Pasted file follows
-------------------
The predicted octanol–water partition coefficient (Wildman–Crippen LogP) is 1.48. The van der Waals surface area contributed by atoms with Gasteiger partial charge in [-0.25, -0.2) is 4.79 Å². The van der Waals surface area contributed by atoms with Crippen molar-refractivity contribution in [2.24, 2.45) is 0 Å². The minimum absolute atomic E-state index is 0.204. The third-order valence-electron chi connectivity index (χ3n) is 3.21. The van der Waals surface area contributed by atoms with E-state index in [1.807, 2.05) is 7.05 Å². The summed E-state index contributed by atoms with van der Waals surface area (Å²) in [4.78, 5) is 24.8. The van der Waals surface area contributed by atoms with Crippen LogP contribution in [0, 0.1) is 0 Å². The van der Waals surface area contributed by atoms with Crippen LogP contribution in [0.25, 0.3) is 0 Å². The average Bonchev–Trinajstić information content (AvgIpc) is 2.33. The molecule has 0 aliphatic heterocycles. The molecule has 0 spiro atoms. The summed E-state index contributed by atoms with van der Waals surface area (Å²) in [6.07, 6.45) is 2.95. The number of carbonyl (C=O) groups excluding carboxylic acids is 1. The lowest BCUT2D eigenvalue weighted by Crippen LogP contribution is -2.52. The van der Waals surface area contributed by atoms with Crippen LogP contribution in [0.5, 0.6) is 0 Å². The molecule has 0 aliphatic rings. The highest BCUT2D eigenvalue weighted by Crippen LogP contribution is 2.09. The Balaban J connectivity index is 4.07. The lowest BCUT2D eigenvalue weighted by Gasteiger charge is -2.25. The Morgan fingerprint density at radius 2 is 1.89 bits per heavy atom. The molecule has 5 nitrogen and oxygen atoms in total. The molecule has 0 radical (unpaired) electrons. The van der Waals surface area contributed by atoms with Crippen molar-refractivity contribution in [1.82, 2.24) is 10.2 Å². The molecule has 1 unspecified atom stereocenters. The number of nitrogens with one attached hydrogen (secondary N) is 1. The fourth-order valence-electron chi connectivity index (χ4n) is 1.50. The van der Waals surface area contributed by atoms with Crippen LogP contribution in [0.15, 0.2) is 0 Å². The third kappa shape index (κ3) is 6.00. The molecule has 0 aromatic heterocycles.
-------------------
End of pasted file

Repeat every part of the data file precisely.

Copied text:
The predicted octanol–water partition coefficient (Wildman–Crippen LogP) is 1.48. The van der Waals surface area contributed by atoms with Gasteiger partial charge in [-0.25, -0.2) is 4.79 Å². The van der Waals surface area contributed by atoms with Crippen molar-refractivity contribution in [2.24, 2.45) is 0 Å². The minimum absolute atomic E-state index is 0.204. The third-order valence-electron chi connectivity index (χ3n) is 3.21. The van der Waals surface area contributed by atoms with E-state index in [1.807, 2.05) is 7.05 Å². The summed E-state index contributed by atoms with van der Waals surface area (Å²) in [4.78, 5) is 24.8. The van der Waals surface area contributed by atoms with Crippen LogP contribution in [0, 0.1) is 0 Å². The van der Waals surface area contributed by atoms with Crippen LogP contribution in [0.25, 0.3) is 0 Å². The average Bonchev–Trinajstić information content (AvgIpc) is 2.33. The molecule has 0 aliphatic heterocycles. The molecule has 0 spiro atoms. The summed E-state index contributed by atoms with van der Waals surface area (Å²) in [6.07, 6.45) is 2.95. The number of carbonyl (C=O) groups excluding carboxylic acids is 1. The lowest BCUT2D eigenvalue weighted by Crippen LogP contribution is -2.52. The van der Waals surface area contributed by atoms with Crippen LogP contribution in [0.5, 0.6) is 0 Å². The molecule has 0 aliphatic rings. The highest BCUT2D eigenvalue weighted by Crippen LogP contribution is 2.09. The Balaban J connectivity index is 4.07. The lowest BCUT2D eigenvalue weighted by Gasteiger charge is -2.25. The Morgan fingerprint density at radius 2 is 1.89 bits per heavy atom. The molecule has 5 nitrogen and oxygen atoms in total. The molecule has 0 radical (unpaired) electrons. The van der Waals surface area contributed by atoms with Crippen molar-refractivity contribution in [1.82, 2.24) is 10.2 Å². The molecule has 1 unspecified atom stereocenters. The number of nitrogens with one attached hydrogen (secondary N) is 1. The fourth-order valence-electron chi connectivity index (χ4n) is 1.50. The van der Waals surface area contributed by atoms with Crippen LogP contribution in [0.15, 0.2) is 0 Å². The third kappa shape index (κ3) is 6.00. The molecule has 0 aromatic heterocycles.